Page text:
January 29, 2014
The State of Illinois’ new pension law is expected to reduce statutorily required State contributions by $144.9 million over 30 years and lower its unfunded pension liability by about $24 billion, according to actuarial reports from the largest retirement systems.
An analysis of the actuarial reports can be found in a document issued on January 24, 2014 in connection with the State’s planned sale of General Obligation bonds in February. The reports provide the first formal assessment of the impact of Public Act 98-0599, which was enacted on December 5, 2013.
As previously discussed on this blog here and here, the new law is designed to reduce the State’s pension obligation by limiting automatic annual benefit increases, raising retirement ages for younger workers and capping the salary on which pension benefits are based. The new law applies to four of the State’s five retirement systems: the Teachers’ Retirement System (TRS), the State Employees’ Retirement System (SERS), the State Universities Retirement System (SURS) and the General Assembly Retirement System (GARS). The Judges’ Retirement System (JRS) is not affected.
The new law represents the State’s first actuarially-based pension funding plan, resulting in 100% funding over 30 years. Illinois’ existing pension law, which took effect in 1995, was designed to achieve 90% funding in 50 years. That law and subsequently enacted changes deferred a large portion of required contributions to later years.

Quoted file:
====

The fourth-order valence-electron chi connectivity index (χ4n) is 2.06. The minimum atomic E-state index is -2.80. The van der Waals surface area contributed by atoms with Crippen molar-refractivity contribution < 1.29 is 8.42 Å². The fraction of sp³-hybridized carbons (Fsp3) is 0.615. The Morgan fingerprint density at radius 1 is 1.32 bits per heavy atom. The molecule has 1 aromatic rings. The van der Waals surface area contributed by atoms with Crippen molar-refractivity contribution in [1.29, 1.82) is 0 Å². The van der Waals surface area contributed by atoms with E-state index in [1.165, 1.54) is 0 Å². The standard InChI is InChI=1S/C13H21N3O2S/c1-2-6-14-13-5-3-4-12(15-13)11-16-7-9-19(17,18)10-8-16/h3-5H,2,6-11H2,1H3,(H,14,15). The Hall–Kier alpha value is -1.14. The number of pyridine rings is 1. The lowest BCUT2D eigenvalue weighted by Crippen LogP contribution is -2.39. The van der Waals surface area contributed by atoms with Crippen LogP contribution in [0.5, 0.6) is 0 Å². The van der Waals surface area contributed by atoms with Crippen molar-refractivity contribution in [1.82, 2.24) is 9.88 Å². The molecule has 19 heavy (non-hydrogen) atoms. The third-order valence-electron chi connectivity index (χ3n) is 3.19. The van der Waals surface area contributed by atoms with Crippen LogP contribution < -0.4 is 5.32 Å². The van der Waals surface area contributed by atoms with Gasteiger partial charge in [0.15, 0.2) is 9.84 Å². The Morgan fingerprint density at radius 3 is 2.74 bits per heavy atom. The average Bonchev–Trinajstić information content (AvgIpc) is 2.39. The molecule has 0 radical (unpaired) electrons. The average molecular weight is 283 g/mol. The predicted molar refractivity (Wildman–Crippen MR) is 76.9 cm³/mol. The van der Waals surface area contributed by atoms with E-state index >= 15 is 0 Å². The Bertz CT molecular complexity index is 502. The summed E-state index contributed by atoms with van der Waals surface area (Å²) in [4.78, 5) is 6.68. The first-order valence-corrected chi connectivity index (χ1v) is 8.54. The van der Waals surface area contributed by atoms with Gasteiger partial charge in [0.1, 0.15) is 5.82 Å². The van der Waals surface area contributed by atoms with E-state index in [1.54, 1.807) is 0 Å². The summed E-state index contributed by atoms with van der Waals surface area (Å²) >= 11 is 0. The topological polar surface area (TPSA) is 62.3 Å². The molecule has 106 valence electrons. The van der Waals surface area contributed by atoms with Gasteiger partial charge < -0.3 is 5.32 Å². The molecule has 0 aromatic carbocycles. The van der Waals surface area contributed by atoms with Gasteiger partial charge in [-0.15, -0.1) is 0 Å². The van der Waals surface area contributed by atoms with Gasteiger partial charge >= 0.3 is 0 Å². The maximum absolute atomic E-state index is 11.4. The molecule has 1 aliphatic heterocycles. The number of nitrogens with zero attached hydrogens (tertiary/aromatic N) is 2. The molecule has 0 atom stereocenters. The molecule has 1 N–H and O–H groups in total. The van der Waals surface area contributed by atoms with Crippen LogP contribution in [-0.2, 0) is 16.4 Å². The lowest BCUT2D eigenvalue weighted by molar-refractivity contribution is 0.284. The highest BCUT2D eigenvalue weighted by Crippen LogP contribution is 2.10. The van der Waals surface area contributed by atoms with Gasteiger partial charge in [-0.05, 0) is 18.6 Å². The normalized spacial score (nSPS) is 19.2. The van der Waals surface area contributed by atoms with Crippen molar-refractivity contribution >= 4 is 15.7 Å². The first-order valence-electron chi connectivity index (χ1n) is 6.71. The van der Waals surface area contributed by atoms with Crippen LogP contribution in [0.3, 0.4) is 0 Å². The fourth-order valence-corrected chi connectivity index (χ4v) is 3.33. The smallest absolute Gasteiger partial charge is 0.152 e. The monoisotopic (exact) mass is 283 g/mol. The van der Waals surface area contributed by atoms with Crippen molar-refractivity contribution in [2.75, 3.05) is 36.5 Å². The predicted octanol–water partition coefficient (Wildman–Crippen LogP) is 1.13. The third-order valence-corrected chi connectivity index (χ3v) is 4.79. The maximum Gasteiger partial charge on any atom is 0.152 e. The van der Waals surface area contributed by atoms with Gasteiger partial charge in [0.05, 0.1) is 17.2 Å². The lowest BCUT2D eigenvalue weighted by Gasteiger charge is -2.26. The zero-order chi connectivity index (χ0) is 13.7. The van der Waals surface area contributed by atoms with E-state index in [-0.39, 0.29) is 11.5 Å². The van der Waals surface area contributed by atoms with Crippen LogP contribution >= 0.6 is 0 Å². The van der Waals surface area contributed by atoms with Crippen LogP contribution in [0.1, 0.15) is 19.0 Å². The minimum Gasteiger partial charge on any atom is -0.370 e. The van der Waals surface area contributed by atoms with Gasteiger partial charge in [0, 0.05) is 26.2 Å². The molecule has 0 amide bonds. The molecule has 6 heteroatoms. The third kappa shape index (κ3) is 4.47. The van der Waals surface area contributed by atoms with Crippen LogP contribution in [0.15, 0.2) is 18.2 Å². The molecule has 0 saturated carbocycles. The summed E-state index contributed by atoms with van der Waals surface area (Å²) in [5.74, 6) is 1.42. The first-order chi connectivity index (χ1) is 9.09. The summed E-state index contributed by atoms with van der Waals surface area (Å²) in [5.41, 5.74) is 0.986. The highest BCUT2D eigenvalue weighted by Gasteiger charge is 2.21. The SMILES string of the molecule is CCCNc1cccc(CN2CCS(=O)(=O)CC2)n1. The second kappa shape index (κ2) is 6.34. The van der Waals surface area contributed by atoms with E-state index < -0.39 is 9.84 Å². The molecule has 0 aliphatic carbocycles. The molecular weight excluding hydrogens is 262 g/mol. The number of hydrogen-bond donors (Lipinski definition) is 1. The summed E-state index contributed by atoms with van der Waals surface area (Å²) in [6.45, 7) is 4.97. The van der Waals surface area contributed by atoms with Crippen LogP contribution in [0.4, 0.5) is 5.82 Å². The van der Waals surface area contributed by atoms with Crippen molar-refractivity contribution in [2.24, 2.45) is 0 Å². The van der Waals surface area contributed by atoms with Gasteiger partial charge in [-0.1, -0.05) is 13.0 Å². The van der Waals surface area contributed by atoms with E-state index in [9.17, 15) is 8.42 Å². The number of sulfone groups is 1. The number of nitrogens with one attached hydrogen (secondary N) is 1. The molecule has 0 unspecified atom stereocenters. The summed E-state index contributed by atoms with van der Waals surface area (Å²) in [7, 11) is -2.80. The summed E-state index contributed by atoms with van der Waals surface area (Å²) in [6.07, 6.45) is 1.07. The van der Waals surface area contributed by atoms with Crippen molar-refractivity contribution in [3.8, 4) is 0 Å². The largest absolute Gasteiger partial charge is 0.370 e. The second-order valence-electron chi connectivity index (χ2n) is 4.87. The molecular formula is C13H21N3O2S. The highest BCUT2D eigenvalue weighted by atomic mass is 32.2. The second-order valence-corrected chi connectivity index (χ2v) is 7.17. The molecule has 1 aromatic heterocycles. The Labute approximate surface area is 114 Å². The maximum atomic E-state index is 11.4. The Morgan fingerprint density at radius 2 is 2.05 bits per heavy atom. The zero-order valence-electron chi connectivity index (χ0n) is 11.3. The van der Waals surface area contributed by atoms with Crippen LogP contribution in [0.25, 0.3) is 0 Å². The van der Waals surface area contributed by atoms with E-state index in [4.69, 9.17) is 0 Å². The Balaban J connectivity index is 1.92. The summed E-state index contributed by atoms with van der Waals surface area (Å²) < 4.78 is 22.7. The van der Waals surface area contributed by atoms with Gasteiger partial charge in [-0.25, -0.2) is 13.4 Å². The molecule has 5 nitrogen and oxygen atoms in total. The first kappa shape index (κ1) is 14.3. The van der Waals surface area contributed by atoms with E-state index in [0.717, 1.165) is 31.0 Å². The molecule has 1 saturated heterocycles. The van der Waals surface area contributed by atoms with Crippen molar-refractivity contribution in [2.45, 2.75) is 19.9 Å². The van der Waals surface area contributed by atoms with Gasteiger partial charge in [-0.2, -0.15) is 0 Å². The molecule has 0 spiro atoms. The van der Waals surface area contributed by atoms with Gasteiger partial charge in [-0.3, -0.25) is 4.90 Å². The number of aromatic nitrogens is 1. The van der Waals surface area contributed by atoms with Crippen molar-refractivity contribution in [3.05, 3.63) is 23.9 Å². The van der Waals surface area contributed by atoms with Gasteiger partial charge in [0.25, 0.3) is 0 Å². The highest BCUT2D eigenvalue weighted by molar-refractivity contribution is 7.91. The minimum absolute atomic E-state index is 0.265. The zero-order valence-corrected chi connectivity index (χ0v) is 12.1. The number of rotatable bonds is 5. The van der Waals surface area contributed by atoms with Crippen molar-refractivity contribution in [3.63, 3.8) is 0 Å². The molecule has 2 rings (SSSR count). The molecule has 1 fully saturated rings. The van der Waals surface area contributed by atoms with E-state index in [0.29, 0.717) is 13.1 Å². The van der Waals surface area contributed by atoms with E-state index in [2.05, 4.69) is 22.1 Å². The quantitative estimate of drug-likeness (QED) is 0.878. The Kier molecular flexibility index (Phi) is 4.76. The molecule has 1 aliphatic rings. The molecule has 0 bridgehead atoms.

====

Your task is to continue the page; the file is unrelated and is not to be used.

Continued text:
As discussed here, the total unfunded liability stood at $97.5 billion on June 30, 2013, based on the market value of assets. Pension assets covered only 41.1% of the State’s total pension liability at the end of FY2013.
Supporters had estimated that the newly enacted pension changes would save the State $160 billion in contributions compared with current law. That number was based on FY2012 projections of current law contributions. Those projections declined in FY2013 due to strong investment results by the retirement systems and changes in actuarial assumptions. As a result of the lower baseline numbers, the estimated savings from the new law also declined by about $15 billion.
The table below shows projected savings on State contributions under the new law compared with current law. The total at the bottom of the table includes years that are not displayed in the table.
As explained here, the new law requires the State to begin making significant supplemental payments in FY2019 to pay off the unfunded liability more quickly. Full funding is reached by FY2039 under the new law, resulting in large contribution reductions thereafter.
The State savings now projected in FY2016 and FY2017 are much larger than indicated in Governor Pat Quinn’s three-year budget projection, which was issued on January 1. As discussed here, the three-year projection indicated FY2016 savings of roughly $756 million on total pension contributions.
Those numbers were compiled before TRS, the State’s largest pension fund, provided contribution estimates based on the final version of the new law. The latest TRS estimates show much greater contribution reductions under the new law for TRS than for SERS or SURS. An analysis for the smallest system, GARS, was not available.
The next table compares projected savings on State contributions under the new law by retirement system for FY2016 to FY2019.
The impact of the new pension law is also being reviewed by actuaries for the legislature’s Commission on Government Forecasting and Accountability.
Although the law takes effect on June 1, 2014, its implementation is expected to be delayed by legal challenges. The retirement systems have certified FY2015 contribution amounts required under existing pension law.
The State is already facing lawsuits from employees and retirees, who allege that the pension changes represent an illegal impairment of pension benefits under the pension protection clause in the Illinois Constitution. The We Are One Illinois coalition of public employee unions filed the latest lawsuit on January 28 in Sangamon County court.